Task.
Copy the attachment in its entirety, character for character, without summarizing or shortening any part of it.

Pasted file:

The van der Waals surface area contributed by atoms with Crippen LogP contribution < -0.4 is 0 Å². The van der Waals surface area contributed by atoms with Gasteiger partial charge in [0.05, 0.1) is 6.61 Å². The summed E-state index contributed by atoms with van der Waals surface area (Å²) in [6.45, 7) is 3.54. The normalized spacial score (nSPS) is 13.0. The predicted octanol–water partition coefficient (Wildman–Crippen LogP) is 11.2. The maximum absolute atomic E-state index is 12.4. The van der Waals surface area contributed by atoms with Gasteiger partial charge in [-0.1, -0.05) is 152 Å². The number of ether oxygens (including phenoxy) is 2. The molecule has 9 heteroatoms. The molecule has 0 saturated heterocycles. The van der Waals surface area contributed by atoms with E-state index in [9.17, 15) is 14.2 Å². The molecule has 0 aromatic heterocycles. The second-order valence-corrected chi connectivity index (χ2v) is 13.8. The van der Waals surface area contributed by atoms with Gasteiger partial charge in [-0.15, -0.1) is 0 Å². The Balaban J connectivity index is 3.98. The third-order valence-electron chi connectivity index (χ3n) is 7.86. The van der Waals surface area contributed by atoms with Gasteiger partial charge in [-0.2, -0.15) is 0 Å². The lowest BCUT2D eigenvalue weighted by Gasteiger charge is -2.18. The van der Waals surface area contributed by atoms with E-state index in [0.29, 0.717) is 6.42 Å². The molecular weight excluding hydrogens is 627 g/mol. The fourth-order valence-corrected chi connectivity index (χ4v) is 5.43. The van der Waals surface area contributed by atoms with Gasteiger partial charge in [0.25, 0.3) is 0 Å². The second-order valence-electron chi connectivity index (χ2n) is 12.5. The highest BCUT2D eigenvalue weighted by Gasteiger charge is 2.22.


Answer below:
The van der Waals surface area contributed by atoms with Crippen LogP contribution < -0.4 is 0 Å². The van der Waals surface area contributed by atoms with Gasteiger partial charge in [0.05, 0.1) is 6.61 Å². The summed E-state index contributed by atoms with van der Waals surface area (Å²) in [6.45, 7) is 3.54. The normalized spacial score (nSPS) is 13.0. The predicted octanol–water partition coefficient (Wildman–Crippen LogP) is 11.2. The maximum absolute atomic E-state index is 12.4. The van der Waals surface area contributed by atoms with Gasteiger partial charge in [-0.1, -0.05) is 152 Å². The number of ether oxygens (including phenoxy) is 2. The molecule has 9 heteroatoms. The molecule has 0 saturated heterocycles. The van der Waals surface area contributed by atoms with E-state index in [9.17, 15) is 14.2 Å². The molecule has 0 aromatic heterocycles. The second-order valence-corrected chi connectivity index (χ2v) is 13.8. The van der Waals surface area contributed by atoms with Gasteiger partial charge in [-0.15, -0.1) is 0 Å². The Balaban J connectivity index is 3.98. The third-order valence-electron chi connectivity index (χ3n) is 7.86. The van der Waals surface area contributed by atoms with Gasteiger partial charge in [-0.2, -0.15) is 0 Å². The lowest BCUT2D eigenvalue weighted by Gasteiger charge is -2.18. The van der Waals surface area contributed by atoms with E-state index in [0.29, 0.717) is 6.42 Å². The molecular weight excluding hydrogens is 627 g/mol. The fourth-order valence-corrected chi connectivity index (χ4v) is 5.43. The van der Waals surface area contributed by atoms with Gasteiger partial charge in [0.25, 0.3) is 0 Å². The second-order valence-electron chi connectivity index (χ2n) is 12.5. The highest BCUT2D eigenvalue weighted by Gasteiger charge is 2.22.